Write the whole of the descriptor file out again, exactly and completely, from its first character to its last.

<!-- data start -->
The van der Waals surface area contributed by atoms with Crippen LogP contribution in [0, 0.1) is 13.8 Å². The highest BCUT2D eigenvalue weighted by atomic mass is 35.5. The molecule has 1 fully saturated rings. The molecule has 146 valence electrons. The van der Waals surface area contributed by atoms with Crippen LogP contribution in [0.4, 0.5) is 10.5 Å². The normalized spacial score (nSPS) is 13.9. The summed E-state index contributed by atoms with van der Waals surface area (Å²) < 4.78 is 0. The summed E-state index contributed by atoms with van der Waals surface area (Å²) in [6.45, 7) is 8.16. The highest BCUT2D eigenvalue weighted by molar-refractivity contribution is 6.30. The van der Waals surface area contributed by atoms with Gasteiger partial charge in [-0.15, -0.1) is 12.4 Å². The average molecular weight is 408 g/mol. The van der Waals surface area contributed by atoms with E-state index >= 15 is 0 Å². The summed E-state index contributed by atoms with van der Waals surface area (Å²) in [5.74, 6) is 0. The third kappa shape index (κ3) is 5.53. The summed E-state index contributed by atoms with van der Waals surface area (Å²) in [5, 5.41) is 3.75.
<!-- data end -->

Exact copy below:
The van der Waals surface area contributed by atoms with Crippen LogP contribution in [0, 0.1) is 13.8 Å². The highest BCUT2D eigenvalue weighted by atomic mass is 35.5. The molecule has 1 fully saturated rings. The molecule has 146 valence electrons. The van der Waals surface area contributed by atoms with Crippen LogP contribution in [0.4, 0.5) is 10.5 Å². The normalized spacial score (nSPS) is 13.9. The summed E-state index contributed by atoms with van der Waals surface area (Å²) < 4.78 is 0. The summed E-state index contributed by atoms with van der Waals surface area (Å²) in [6.45, 7) is 8.16. The highest BCUT2D eigenvalue weighted by molar-refractivity contribution is 6.30. The van der Waals surface area contributed by atoms with Gasteiger partial charge in [-0.15, -0.1) is 12.4 Å². The average molecular weight is 408 g/mol. The van der Waals surface area contributed by atoms with E-state index >= 15 is 0 Å². The summed E-state index contributed by atoms with van der Waals surface area (Å²) in [5.74, 6) is 0. The third kappa shape index (κ3) is 5.53. The summed E-state index contributed by atoms with van der Waals surface area (Å²) in [5, 5.41) is 3.75.